Scallion Oil NoodlesNoodles are ubiquitous today. You can find them in all parts of the globe prepared in thousands of ways. When we think of noodles, many westerners think of Italy with its hundreds of varieties of pasta. But at the other end of the Silk Road, here in China, the noodle is a just as popular and integral part of the culture. 
There is even evidence that China is the birthplace of the noodle. In a 2005 article published in the journal Nature, archaeologists talk about their discovery in northwest China of the oldest noodles ever found — over 4,000 years old! That was about the time that the Ancient NoodlesPyramids of Giza were being built. Interestingly, those noodles were made with two types of millet instead of the wheat we normally use today. Noodles have long been an important part of the diet in Northern China because rice does not grow well up there, so other grains have had to take over as the staple. 
With the advent of modern shipping and agriculture, both north and south enjoy rice and noodles. Today, you can walk down any street in Shanghai and it won’t be long before you see a restaurant or food stall selling noodles. In Shanghai alone you can commonly find hand-pulled Lanzhou beef “la mian” noodles (兰州拉面), fried sauce noodles (炸酱面), yellow croaker noodles (黄鱼面), knife-cut noodles (刀削面), scallion oil noodles (葱油拌面), sesame noodles (麻酱面), noodle soups and spicy dan-dan noodles (担担面), just to name a few.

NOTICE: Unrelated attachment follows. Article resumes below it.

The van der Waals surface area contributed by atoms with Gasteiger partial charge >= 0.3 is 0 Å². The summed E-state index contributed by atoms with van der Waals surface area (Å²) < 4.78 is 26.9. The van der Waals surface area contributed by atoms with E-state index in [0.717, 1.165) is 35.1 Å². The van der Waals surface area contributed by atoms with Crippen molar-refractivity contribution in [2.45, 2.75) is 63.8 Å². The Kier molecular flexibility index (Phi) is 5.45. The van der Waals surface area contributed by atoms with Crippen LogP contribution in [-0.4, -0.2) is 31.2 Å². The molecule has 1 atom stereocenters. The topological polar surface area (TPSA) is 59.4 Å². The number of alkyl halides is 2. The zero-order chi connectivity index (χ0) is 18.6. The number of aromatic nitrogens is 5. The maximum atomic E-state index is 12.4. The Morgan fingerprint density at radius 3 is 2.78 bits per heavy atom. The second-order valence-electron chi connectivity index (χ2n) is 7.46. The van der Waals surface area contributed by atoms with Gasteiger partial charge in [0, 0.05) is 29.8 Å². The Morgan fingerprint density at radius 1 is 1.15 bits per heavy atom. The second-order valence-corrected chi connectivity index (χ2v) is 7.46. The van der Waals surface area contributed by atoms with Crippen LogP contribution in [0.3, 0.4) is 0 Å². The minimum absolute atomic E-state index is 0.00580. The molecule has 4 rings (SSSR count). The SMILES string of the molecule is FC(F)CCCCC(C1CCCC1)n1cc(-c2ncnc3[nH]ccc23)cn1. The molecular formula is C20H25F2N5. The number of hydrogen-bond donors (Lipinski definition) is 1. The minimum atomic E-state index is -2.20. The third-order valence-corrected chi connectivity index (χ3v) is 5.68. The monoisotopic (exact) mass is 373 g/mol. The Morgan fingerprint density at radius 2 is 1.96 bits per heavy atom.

We have two major varieties of noodles. Mian (面) is the word for any noodle that is primarily composed of wheat including egg noodles. Fen (粉), is the word for any type of noodle that is made from rice flower, meng bean or any kind of starch.  
At Cook In Shanghai, one of our guests’ favorite activities is learning to make hand pulled noodles. Hand Pulling NoodlesIf you go to any Lanzhou beef noodle restaurant, you will see cooks turning a lump of dough into a bowl of noodles in seconds. It’s not easy at first, but with the help of our chefs and a little practice you can learn to make these fresh noodles at home. 
Dan Dan NoodlesAnother very popular type of noodle is the aforementioned dan dan noodles. The noodles themselves are a fiery Sichuanese invention that mix together noodles, spicy sauce, Sichuan peppercorns and sometimes sesame paste.  
The name comes from the word dan (担), meaning to carry over your shoulder. This is because vendors used to carry the ingredients for these noodles on either end of a long stick of bamboo that they carried on their shoulder. They would walk through the streets and shout “Dan dan mian!” and whenever someone wanted one, they would stop, put down their load, unpack the ingredients and make the noodles on the spot. Even though you won’t find people carrying the noodles on bamboo poles anymore, the dan dan noodle is still an extremely popular noodle. 
A final type of noodle that is very famous is the Long Life Noodle (长寿面). Knife Cut NoodlesWe eat this noodle instead of having cake on our birthday to represent our wishes for a long life. It’s a noodle made from high gluten flour and can be prepared a variety of ways. Tradition says that this custom came about during the Han dynasty (206 BC – 220 AD). There was a famous Sichuanese folk opera called Xiangshu, in which it is said that the longer your philtrum (人中, the grooved part on the middle of your upper lip), the longer your life. Because in Chinese, the words for face and noodle sound the same, it eventually came to be that people ate long noodles to symbolize a long face and therefore long life.  
We hope you enjoyed learning a bit about the history and making of Chinese noodles! What’s your favorite type of Chinese noodle? Would you like to learn to wrestling noodles into shape by hand? Come join us anytime for a cooking class!